Falk and Kane (1998) quote Johnson and Keehn (1994) and add:
The fact that rational actor theorists intentionally ignore realities such as the nature of coolie labor would seem to discredit their ideas as a reliable means for examining international relations. The refusal of some theorists to acknowledge the possibility that people might act on the basis of motivations such as duty, honor, or community spirit flies in the face of history and, perhaps, personal experience. Those who have committed themselves to serve their communities or to defend their country in war may be entitled to find this proposition offensive.
Sadly (and as already mentioned above), these two papers seem to question the Chinese coolie whipping story only because they object to the theory the story was used to support.
In my experience, economists rarely ever admit to—much less willingly broadcast—their mistakes. They usually (i) ignore the criticism; (ii) fire back an angry response explaining why they did not make a mistake or why their mistake was no big deal; or (iii) worst of all, try to intimidate and discredit the critic.
And so, it was to my pleasant surprise that Michael Munger actually tweeted this blogpost. In so doing, he displayed more intellectual honesty than most economists (in my humble experience).
But unfortunately, in his tweets, Munger adds these two remarks:
But, as the Italians say, "Si non è vero è ben trovato!" [Wiktionary: "Even if it is not true, it is a good story."]
I guess I would dispute AE's claim that I was using this story as evidence. I was using it as a pedagogical tool.
The above two remarks reflect exactly the errors that Coase criticized and which I've discussed above. (I don't know whether Munger simply failed to read my post or read it but simply thought nothing of it. Above I wrote, "Never let the facts get in the way of a sexy and publishable theory." This was simply a small alteration of the familiar English quip, "Never let the facts get in the way of a good story," whose close Italian cousin Munger then simply repeats.)
It's OK to use an apocryphal story for pedagogical purposes—but one must be clear that the story may not be fact. What's not OK is to repeat as fact—over the course of decades—an "incredible" (in Munger's own word) story and use it as evidence for one's preferred theories and worldviews.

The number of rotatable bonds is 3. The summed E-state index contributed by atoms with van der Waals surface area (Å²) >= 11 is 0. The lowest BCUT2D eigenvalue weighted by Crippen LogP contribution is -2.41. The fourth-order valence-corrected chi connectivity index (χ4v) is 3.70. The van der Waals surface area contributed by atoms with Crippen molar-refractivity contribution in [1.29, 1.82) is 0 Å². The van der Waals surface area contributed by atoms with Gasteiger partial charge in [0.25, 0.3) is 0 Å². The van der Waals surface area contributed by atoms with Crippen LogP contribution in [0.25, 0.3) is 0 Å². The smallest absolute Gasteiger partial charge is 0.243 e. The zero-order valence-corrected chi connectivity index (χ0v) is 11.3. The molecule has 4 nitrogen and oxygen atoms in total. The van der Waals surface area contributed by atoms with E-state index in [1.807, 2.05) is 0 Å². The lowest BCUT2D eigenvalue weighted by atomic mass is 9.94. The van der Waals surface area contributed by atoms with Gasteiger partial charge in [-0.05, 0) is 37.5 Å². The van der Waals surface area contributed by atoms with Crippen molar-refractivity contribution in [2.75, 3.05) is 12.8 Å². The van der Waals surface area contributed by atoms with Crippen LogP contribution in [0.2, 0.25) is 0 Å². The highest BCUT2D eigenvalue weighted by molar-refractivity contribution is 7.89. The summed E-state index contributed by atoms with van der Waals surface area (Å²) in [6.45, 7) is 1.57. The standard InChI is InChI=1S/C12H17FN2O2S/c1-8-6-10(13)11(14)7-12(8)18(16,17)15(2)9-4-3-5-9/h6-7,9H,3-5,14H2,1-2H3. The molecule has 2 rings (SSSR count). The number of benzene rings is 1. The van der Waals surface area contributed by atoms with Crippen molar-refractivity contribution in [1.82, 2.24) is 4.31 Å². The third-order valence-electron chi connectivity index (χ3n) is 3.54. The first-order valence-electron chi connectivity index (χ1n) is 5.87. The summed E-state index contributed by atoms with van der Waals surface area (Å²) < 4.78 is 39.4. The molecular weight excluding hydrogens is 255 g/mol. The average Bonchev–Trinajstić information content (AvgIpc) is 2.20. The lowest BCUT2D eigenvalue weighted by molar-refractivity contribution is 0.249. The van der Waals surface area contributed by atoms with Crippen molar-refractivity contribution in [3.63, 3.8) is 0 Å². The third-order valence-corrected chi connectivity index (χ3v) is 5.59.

There is a difference between (a) illustrating human nature using a fable such as the Emperor's New Clothes; and (b) reporting it as a historical event that actually occurred in medieval Europe. In (a), the audience understands that this is a fable containing a grain of truth but which need not be taken too seriously or literally. In (b), the audience is astonished and seeks more details—where and when in medieval Europe did this occur? What was the historical context? Was the Emperor of sound mind? What happened to this Emperor and his Empire afterwards? Whatever the answers to these questions, the fact that this amazing historical event actually occurred would force many in the audience to seriously reconsider their worldviews, in a way that it would not were it merely a fable.
This Chinese coolie story is powerful precisely because it's incredible. If true, its incredible quality lends incredible support to the teller's preferred theories; moreover, the otherwise-skeptical audience is forced to move that much closer to the teller's position. This is probably why so many story-tellers were happy to report the story as fact for so many decades. Conversely, if Cheung and McManus had been completely clear about the provenance of the story, it is unlikely to have appeared in print even once.
In listening to the EconTalk podcasts, it's striking how credulous the host Russ Roberts is to this particular story and also others that happen to fit his worldviews. At the same time, Roberts is often highly skeptical (and interruptive/rude) about other stories which are much less dubious but which fail to fit his worldviews (see e.g. "Bernstein on inequality", 2008-10-06).
I am reminded of Stigler's (1947) remarks:
Economists possess their full share of the common ability to invent and commit errors ... Perhaps their most common error is to believe other economists. ...
Even the most competent economist will be biased in what he checks: he will accept as true the statements or bits of reasoning that he believes and he will examine with critical care the views that are novel or contradictory to those he has been holding.
Additional point: The public already has little trust in economists. This is not helped by Munger's (and many other economists') flippant and casual attitude towards the facts and readiness to make excuses post hoc (it was just "a good story", "a pedagogical tool"). These flaws are common to all of us human beings, but economists need to hold themselves to higher standards when speaking and writing as economists. Otherwise there is no reason for the public to trust economists any more than your random politician or internet commenter. Indeed, they don't.